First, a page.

Virtual health care - or telemedicine - seems to be a natural step in the expansion of the Healthcare IT industry. The growth of technology in medicine has evolved into a greater interest in healthcare by text, phone or even video.
With a growth rate between 18-30 percent per year, telehealth is expected to be much more common resource for providers and patients over the next few years as the benefits extend to both parties.
- High patient satisfaction rates among patients
- Greater convenience for both doctors and patients
- Provides flexibility for doctors and ability to expand patient base
- Saves patient money and time
Despite these benefits, however, there debates within certain states right now over telemedicine - and determining if or how this newest trend should be restricted.
In Texas, controversy reigns amidst a back-and-forth battle over telemedicine. Last year, the Texas Medical Board, which licenses doctors in the state, barred physicians from making diagnoses or prescribing drugs via telephone or the Internet for any patient they do not have a previously existing, in-person relationship.
Consequently, the Texas Medical board was sued from Teladoc, a Dallas-based telehealth company. That lawsuit is still active today. However, there may be hope in the near future for telemedicine advocates in Texas. According to the Texas Tribune, a closed-door meeting took place between healthcare and business groups on June 7 in hopes of forging a compromise in regard to telemedicine restrictions in the state.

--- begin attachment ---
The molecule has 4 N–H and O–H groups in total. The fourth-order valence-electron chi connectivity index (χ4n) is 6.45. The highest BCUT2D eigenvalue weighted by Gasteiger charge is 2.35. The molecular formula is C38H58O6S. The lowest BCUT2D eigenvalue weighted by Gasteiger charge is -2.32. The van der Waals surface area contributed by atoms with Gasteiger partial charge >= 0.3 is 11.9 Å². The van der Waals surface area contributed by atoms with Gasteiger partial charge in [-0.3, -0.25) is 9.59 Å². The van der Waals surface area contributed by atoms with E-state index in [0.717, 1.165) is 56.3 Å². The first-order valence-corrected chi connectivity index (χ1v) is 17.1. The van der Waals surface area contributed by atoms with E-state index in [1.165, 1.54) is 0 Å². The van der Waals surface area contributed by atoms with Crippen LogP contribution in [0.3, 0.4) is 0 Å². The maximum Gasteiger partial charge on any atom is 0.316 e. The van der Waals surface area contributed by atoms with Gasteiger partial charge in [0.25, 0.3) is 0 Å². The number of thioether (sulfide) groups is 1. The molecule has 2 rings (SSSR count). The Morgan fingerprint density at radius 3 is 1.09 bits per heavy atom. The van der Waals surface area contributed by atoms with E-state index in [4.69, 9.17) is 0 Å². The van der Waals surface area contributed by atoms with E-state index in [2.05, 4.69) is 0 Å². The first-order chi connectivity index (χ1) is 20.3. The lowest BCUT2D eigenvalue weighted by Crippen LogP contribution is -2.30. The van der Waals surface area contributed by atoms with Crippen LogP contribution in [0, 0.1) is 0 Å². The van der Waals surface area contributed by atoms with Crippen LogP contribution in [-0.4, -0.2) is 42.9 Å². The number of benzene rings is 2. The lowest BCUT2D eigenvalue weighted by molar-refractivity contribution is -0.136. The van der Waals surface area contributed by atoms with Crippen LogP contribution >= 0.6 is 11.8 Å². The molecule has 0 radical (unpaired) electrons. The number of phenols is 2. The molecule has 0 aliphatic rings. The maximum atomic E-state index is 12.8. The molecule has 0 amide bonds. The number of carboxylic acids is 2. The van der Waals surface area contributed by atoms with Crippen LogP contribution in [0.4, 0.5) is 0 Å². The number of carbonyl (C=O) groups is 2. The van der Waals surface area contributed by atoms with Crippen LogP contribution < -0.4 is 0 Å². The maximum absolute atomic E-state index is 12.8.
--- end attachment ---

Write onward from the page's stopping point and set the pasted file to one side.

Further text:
In other states like Arizona, however, telemedicine is quickly growing. Back in May, Arizona Governor Doug Duecy signed into law a bill requiring private health plans to pay for telemedicine services across the entire state. Until that point, the only requirement was to pay for telemedicine services received in rural areas of the state.
Another state - Arkansas - is currently discussing its restrictions on telemedicine and whether they need to be change, according to Politico.
The Arkansas State Medical Board will gather in Little Rock to discuss proposed rules allowing doctors to see patients via telemedicine without an initial in-person visit. The state still has that in-person requirement, which makes it the only one in which companies like Teladoc don’t operate. Gov. Asa Hutchinson weighed in on the subject in April, backing a more tech-friendly approach.
Currently, states vary in regard to private and commercial insurance coverage of telemedicine services compared to in-person services.
As Health IT continues to evolve, it's evident that telemedicine will be at the forefront of that growth. How states respond to that trend, however, is not nearly as clear.
What is your opinion on telemedicine? Let us know your thoughts in the comment section below!